How can dynamic and static pressure be explained?

How exactly do you explain dynamic pressure? If someone asked me what the ASI reads, I would say it reads the dynamic pressure, which is the

ram air pressure (total pressure) - static pressure = dynamic pressure

But would explaining dynamic pressure as "the pressure the pitot tube experiences through the air?

As for static pressure, how would you explain that? Would you say static pressure is the pressure the aircraft feels whether it is in motion or not?

• Actually, the ASI reads square root of dynamic pressure (but that's just calibration of the scale, of course). Commented Mar 29, 2017 at 17:46

You are very close. Your explanation of static pressure is correct, but not your dynamic pressure. Ram air pressure is what the pitot tube measures, in other words the total pressure experienced. It is your airspeed gauge which measures dynamic pressure by mechanically (in the case of a traditional pitot-static system) subtracting static pressure from ram air pressure.

If I was explaining this to a layman I would say that ram air pressure is equivalent to sticking your hand out the window of a moving car, while static pressure is the pressure inside the car. That's a bit of an over-simplification as the pressure inside the car will be lower than outside due to the movement through the air, but it gets the point across.

• Oops! Thanks @JanHudec.
– GdD
Commented Mar 29, 2017 at 21:41
• I get that total pressure minus static pressure gets you dynamic pressure, but how exactly would you explain dynamic pressure. Could you say that dynamic pressure is the pressure the aircraft feels through the air without experiencing the pressure acting on the aircraft? Commented Mar 30, 2017 at 2:01
• Actually, in one sense, the Dynamic pressure is not felt by the aircraft at all, as, at each point on the surface of the airframe, the Dynamic pressure is the component which lies parallel to the surface, (it is not pushing on the surface at all). The static pressure is the component that is normal or perpendicular to the surface at each point, and is felt by the aircraft. Of course, the magnitude of the dynamic pressure at each point, (a measure of the indicated airspeed), indirectly tells us how much the static pressure is pushing on the airframe at that point, so .... Commented Jul 13, 2023 at 16:01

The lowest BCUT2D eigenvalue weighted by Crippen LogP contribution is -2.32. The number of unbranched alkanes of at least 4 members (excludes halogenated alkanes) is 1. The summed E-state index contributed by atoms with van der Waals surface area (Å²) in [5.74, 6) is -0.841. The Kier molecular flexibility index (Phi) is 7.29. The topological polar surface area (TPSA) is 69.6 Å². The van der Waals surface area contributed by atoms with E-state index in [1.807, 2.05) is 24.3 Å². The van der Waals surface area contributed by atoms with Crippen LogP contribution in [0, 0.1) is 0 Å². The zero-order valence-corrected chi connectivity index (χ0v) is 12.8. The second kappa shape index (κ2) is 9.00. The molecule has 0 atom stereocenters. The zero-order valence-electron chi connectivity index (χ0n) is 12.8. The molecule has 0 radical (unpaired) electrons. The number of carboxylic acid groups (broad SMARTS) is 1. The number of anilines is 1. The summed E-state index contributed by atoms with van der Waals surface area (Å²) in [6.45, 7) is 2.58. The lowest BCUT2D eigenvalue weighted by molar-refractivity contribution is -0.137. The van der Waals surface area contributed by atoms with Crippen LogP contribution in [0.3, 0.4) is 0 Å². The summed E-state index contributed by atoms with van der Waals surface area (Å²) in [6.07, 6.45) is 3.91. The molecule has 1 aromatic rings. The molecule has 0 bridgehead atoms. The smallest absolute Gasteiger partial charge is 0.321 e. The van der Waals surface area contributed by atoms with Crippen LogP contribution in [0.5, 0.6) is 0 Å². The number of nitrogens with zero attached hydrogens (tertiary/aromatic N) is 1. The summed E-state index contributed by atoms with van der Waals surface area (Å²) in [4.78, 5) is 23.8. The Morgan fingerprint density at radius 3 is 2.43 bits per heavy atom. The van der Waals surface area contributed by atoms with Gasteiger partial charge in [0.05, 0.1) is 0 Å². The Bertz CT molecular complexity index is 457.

Use an energy analogy:

• Dynamic pressure equals kinetic energy,
• Static pressure equals potential energy.

Total energy = total pressure.

For the more math inclined:

• In the gravity field of earth, potential energy is mass times gravity acceleration times height: $$E_{pot} = m\cdot g\cdot h$$.
• Kinetic energy is mass times speed squared, divided by 2: $$E_{kin} = m\cdot\frac{v^2}{2}$$.
• Dynamic pressure $$q$$ is similarly density times speed squared, divided by 2: $$q = \rho\cdot\frac{v^2}{2}$$, which makes it a volume-specific kinetic energy.

Static pressure is the weight force of the mass of a column of the atmosphere all the way to space resting on the base area of this column. In other words, the weight of this column of the atmosphere compresses the air lower down so this pressure can support all the air resting on top of it.

If you remember that the air is really a swarm of molecules moving in all directions at very high speed, and that pressure -static or dynamic- is caused by the impact of those molecules, then everything is very clear...

It's simple. Pressure is a force, due to the change in Momentum when a particle bounces off a surface. Because it is a force, it is a vector, (it has a magnitude and a direction), like velocity or acceleration, not a scalar, like temperature or volume, or electric charge.

Secondly, the total pressure must remain constant (principle of conservation of momentum - Newton's third law). So when velocity increases, since the apparent direction of this pressure vector shifts in the direction of the motion, (it appears to align more with the flow motion), the component that is parallel with the motion (dynamic pressure) increases, and the component that is normal or perpendicular to the flow decreases. The total pressure (magnitude) hasn't changed. Only the components have changed due to a perceptual change in the vector's direction relative to the motion of the observation.

Once you understand this, many things make more sense. A common instrument for measuring Angle of attack these days is a pitot tube with two orifices. One points straight ahead and measures the pressure of the flow vector from that direction. The other is oriented 45 degrees downwards from the forward-oriented orifice and measures the pressure of the airflow vector at that angle. Comparing the two (with appropriate software), allows a computer to calculate the Angle of Attack.